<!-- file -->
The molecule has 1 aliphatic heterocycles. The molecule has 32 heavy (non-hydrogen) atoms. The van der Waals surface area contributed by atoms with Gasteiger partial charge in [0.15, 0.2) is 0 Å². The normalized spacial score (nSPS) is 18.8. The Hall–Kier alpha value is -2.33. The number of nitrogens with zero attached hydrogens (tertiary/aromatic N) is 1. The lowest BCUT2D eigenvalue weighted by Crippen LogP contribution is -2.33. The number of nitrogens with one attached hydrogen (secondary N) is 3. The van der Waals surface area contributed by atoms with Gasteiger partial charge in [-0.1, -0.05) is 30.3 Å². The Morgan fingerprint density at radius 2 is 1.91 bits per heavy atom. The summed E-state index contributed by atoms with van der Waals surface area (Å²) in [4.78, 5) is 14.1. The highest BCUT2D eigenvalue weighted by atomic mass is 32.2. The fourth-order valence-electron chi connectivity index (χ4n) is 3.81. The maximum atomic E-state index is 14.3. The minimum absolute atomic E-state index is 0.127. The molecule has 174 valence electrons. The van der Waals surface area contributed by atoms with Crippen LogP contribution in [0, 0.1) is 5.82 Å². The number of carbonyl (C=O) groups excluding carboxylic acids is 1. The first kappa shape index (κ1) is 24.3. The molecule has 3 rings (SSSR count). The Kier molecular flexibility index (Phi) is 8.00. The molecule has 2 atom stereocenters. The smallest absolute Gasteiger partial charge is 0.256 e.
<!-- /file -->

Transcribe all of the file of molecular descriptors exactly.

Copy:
The molecule has 1 aliphatic heterocycles. The molecule has 32 heavy (non-hydrogen) atoms. The van der Waals surface area contributed by atoms with Gasteiger partial charge in [0.15, 0.2) is 0 Å². The normalized spacial score (nSPS) is 18.8. The Hall–Kier alpha value is -2.33. The number of nitrogens with zero attached hydrogens (tertiary/aromatic N) is 1. The lowest BCUT2D eigenvalue weighted by Crippen LogP contribution is -2.33. The number of nitrogens with one attached hydrogen (secondary N) is 3. The van der Waals surface area contributed by atoms with Gasteiger partial charge in [-0.1, -0.05) is 30.3 Å². The Morgan fingerprint density at radius 2 is 1.91 bits per heavy atom. The summed E-state index contributed by atoms with van der Waals surface area (Å²) in [4.78, 5) is 14.1. The highest BCUT2D eigenvalue weighted by atomic mass is 32.2. The fourth-order valence-electron chi connectivity index (χ4n) is 3.81. The maximum atomic E-state index is 14.3. The minimum absolute atomic E-state index is 0.127. The molecule has 174 valence electrons. The van der Waals surface area contributed by atoms with Crippen LogP contribution in [0, 0.1) is 5.82 Å². The number of carbonyl (C=O) groups excluding carboxylic acids is 1. The first kappa shape index (κ1) is 24.3. The molecule has 3 rings (SSSR count). The Kier molecular flexibility index (Phi) is 8.00. The molecule has 2 atom stereocenters. The smallest absolute Gasteiger partial charge is 0.256 e.